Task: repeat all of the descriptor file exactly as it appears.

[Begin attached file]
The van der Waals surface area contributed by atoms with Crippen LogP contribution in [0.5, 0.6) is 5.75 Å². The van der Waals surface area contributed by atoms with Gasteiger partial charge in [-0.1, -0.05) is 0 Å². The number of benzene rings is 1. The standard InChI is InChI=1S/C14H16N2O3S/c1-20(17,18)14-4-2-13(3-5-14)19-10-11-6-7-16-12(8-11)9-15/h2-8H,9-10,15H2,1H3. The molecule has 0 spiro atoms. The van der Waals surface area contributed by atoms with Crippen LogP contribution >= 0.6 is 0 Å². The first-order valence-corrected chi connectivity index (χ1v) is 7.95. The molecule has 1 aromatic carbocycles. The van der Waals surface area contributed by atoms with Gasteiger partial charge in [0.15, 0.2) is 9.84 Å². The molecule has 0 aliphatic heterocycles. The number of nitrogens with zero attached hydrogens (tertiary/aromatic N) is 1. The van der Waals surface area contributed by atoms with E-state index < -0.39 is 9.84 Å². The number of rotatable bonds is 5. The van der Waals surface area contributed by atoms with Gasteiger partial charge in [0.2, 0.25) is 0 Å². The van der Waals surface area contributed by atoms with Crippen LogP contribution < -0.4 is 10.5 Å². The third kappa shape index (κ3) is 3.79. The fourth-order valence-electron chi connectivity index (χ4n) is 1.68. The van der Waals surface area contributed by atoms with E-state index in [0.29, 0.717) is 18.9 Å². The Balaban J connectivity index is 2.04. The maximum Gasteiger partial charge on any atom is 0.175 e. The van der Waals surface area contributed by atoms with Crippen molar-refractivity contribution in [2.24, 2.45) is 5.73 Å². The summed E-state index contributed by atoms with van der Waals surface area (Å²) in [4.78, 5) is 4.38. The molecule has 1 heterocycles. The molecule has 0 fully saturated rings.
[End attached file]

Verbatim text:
The van der Waals surface area contributed by atoms with Crippen LogP contribution in [0.5, 0.6) is 5.75 Å². The van der Waals surface area contributed by atoms with Gasteiger partial charge in [-0.1, -0.05) is 0 Å². The number of benzene rings is 1. The standard InChI is InChI=1S/C14H16N2O3S/c1-20(17,18)14-4-2-13(3-5-14)19-10-11-6-7-16-12(8-11)9-15/h2-8H,9-10,15H2,1H3. The molecule has 0 spiro atoms. The van der Waals surface area contributed by atoms with Crippen LogP contribution >= 0.6 is 0 Å². The first-order valence-corrected chi connectivity index (χ1v) is 7.95. The molecule has 1 aromatic carbocycles. The van der Waals surface area contributed by atoms with Gasteiger partial charge in [0.15, 0.2) is 9.84 Å². The molecule has 0 aliphatic heterocycles. The number of nitrogens with zero attached hydrogens (tertiary/aromatic N) is 1. The van der Waals surface area contributed by atoms with E-state index < -0.39 is 9.84 Å². The number of rotatable bonds is 5. The van der Waals surface area contributed by atoms with Gasteiger partial charge in [0.2, 0.25) is 0 Å². The van der Waals surface area contributed by atoms with Crippen LogP contribution < -0.4 is 10.5 Å². The third kappa shape index (κ3) is 3.79. The fourth-order valence-electron chi connectivity index (χ4n) is 1.68. The van der Waals surface area contributed by atoms with E-state index in [0.29, 0.717) is 18.9 Å². The Balaban J connectivity index is 2.04. The maximum Gasteiger partial charge on any atom is 0.175 e. The van der Waals surface area contributed by atoms with Crippen molar-refractivity contribution in [2.24, 2.45) is 5.73 Å². The summed E-state index contributed by atoms with van der Waals surface area (Å²) in [4.78, 5) is 4.38. The molecule has 1 heterocycles. The molecule has 0 fully saturated rings.